“The Cries of the Trees” is essentially a boy-cries-wolf tale – Wicket (Jim Henshaw), Paploo (Paul Chato), and Teebo (Eric Peterson) play the forbidden game of “drop the sack,” lie about it, and are soon punished even when they’re not lying. “Drop the sack,” for those wondering, is a game where Ewoks sit or stand on a high tree branch. There, the Ewoks throw bags of mud at someone moving a target. Why this is a “forbidden” game isn’t explained, beyond Paploo complaining about the game’s danger. The game’s just there to set a subplot in motion.
Morag, the Tulgah witch (Jackie Burroughs), is one of the main villains in Ewoks‘ first season, and the most competent. Morag curses Queen Izrina, one of the Firefolk. Izrina begins to burn the forest, infecting her fellow Firefolk with Izrina’s curse. Morag intends to destroy the Ewoks’ Soul Trees. This is important, as destroying an Ewok’s Soul Tree destroys an Ewok’s will to live.
Another subplot concerns Ewok shaman Logray (Doug Chamberlain) and Chief Chirpa (George Buza), as they create a “magic foam” to douse forest fires. Without giving too much away, the “magic foam” and “drop the sack” form two important parts of the show’s dramatic climax. It helps that the episode is written by Paul Dini, who was later instrumental in developing the DC Animated Universe.
I can tell Dini wrote “The Cries of the Trees.” The main villain is appropriately evil. Umwak (Don Francks) is the bumbling henchman, though his schtick doesn’t grate as it did in “The Tree of Light.” Despite the basic storytelling nature of Ewoks, Dini establishes the Ewoks’ world fairly well, writing Wicket and his friends as proper children.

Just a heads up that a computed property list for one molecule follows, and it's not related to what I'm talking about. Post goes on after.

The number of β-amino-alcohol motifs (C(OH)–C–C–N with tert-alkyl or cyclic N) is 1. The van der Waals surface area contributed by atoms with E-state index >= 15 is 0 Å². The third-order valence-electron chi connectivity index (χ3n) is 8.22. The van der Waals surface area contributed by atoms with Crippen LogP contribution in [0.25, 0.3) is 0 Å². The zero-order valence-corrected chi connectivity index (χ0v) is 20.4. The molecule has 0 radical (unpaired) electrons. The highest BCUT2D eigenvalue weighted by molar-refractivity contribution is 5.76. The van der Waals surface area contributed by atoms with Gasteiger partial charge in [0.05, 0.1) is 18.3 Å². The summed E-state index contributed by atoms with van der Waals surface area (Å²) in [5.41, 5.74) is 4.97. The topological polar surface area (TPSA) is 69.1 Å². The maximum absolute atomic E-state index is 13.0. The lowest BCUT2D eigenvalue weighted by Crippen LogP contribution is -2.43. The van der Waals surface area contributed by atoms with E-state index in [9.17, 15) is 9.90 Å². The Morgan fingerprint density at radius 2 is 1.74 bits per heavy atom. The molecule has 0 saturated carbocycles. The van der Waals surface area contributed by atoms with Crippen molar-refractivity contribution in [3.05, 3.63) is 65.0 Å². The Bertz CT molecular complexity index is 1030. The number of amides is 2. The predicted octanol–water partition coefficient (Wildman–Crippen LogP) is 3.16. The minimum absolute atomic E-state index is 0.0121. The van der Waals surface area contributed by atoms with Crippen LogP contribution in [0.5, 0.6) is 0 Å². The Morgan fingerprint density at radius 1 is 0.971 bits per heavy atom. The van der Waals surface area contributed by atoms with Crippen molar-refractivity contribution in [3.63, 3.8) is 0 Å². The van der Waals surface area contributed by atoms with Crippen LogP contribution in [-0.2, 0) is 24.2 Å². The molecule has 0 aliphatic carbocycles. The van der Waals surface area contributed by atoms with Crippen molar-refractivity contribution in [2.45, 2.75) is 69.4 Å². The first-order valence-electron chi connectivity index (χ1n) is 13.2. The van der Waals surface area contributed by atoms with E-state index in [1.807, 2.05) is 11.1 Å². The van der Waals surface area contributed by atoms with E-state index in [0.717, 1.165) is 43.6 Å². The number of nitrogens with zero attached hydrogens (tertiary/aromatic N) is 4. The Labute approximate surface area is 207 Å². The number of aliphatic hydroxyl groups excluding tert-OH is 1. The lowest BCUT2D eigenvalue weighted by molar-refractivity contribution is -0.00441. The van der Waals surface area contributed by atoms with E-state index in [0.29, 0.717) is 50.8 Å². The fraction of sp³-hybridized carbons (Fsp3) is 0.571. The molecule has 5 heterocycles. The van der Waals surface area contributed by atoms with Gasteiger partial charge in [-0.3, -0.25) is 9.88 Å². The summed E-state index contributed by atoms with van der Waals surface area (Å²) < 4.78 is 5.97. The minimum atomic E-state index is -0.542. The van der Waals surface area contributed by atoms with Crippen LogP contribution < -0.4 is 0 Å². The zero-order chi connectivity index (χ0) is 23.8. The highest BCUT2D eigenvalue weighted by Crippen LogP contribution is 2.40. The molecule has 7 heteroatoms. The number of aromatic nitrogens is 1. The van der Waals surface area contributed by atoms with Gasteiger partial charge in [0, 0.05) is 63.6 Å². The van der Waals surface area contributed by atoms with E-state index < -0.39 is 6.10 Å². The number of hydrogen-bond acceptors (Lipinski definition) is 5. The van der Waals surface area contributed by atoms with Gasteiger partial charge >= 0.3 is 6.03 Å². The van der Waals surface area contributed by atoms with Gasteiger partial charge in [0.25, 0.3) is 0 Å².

As this is Ewoks’ first episode, Nelvana’s animation on “The Cries of the Trees” is of better quality than “The Tree of Light.” It’s not film quality, but it has George Lucas’ name (and, I assume, money) behind it, so “The Cries of the Trees” blows most Saturday morning cartoons of the mid-1980s out of the water. Even when Nelvana had to patch up a business plan after the failure of the 1983 film, Rock & Rule, the studio’s television work was relatively high-end, compared to Hanna-Barbera, Marvel Productions, Filmation, and Ruby-Spears.
Sadly, Ewoks was never anything more than a brand extension. On paper, Ewoks and Droids looked appealing to ABC. The success of two Ewok-centric TV movies softened ABC up for an hour-long, Saturday morning adventure block.
ABC’s Star Wars block took an unholy beating from Muppet Babies and The Smurfs. Droids moved to the rerun galaxy after thirteen episodes, and an hour-long special. Ewoks was “overhauled” (read: dumbed down) for 1986-87, and left to die at 11:30 PM. In the mid-1980s, The Smurfs and Muppet Babies were The Galactic Empire.
I’m not sure if the Saturday morning timeslot restricted Ewoks, if Nelvana wasn’t experienced enough to create a better show, and/or if the Ewoks were overexposed as a whole. “The Cries of the Trees” suggests that, with better overall control, Ewoks could have been a credible series. Ewoks currently sits in the discard pale of Star Wars canon, earning the occasional home entertainment release, but mainly seen as a by-product of savvy marketing.